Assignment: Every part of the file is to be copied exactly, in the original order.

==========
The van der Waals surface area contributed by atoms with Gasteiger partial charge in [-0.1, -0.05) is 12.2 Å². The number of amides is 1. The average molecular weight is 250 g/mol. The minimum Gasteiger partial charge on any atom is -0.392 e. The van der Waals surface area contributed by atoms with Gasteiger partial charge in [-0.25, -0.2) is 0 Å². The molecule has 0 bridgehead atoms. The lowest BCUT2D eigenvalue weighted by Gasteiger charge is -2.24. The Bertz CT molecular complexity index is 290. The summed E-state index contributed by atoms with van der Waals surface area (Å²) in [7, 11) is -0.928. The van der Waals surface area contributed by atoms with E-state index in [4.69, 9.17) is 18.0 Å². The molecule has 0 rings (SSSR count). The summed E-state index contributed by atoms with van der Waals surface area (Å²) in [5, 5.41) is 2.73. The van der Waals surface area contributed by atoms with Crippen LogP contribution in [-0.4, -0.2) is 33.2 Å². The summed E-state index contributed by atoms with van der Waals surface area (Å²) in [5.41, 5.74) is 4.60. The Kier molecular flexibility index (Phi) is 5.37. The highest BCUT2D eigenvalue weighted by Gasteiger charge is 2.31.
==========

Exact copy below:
The van der Waals surface area contributed by atoms with Gasteiger partial charge in [-0.1, -0.05) is 12.2 Å². The number of amides is 1. The average molecular weight is 250 g/mol. The minimum Gasteiger partial charge on any atom is -0.392 e. The van der Waals surface area contributed by atoms with Gasteiger partial charge in [-0.25, -0.2) is 0 Å². The molecule has 0 bridgehead atoms. The lowest BCUT2D eigenvalue weighted by Gasteiger charge is -2.24. The Bertz CT molecular complexity index is 290. The summed E-state index contributed by atoms with van der Waals surface area (Å²) in [7, 11) is -0.928. The van der Waals surface area contributed by atoms with E-state index in [4.69, 9.17) is 18.0 Å². The molecule has 0 rings (SSSR count). The summed E-state index contributed by atoms with van der Waals surface area (Å²) in [5, 5.41) is 2.73. The van der Waals surface area contributed by atoms with Crippen LogP contribution in [-0.4, -0.2) is 33.2 Å². The summed E-state index contributed by atoms with van der Waals surface area (Å²) in [5.41, 5.74) is 4.60. The Kier molecular flexibility index (Phi) is 5.37. The highest BCUT2D eigenvalue weighted by Gasteiger charge is 2.31.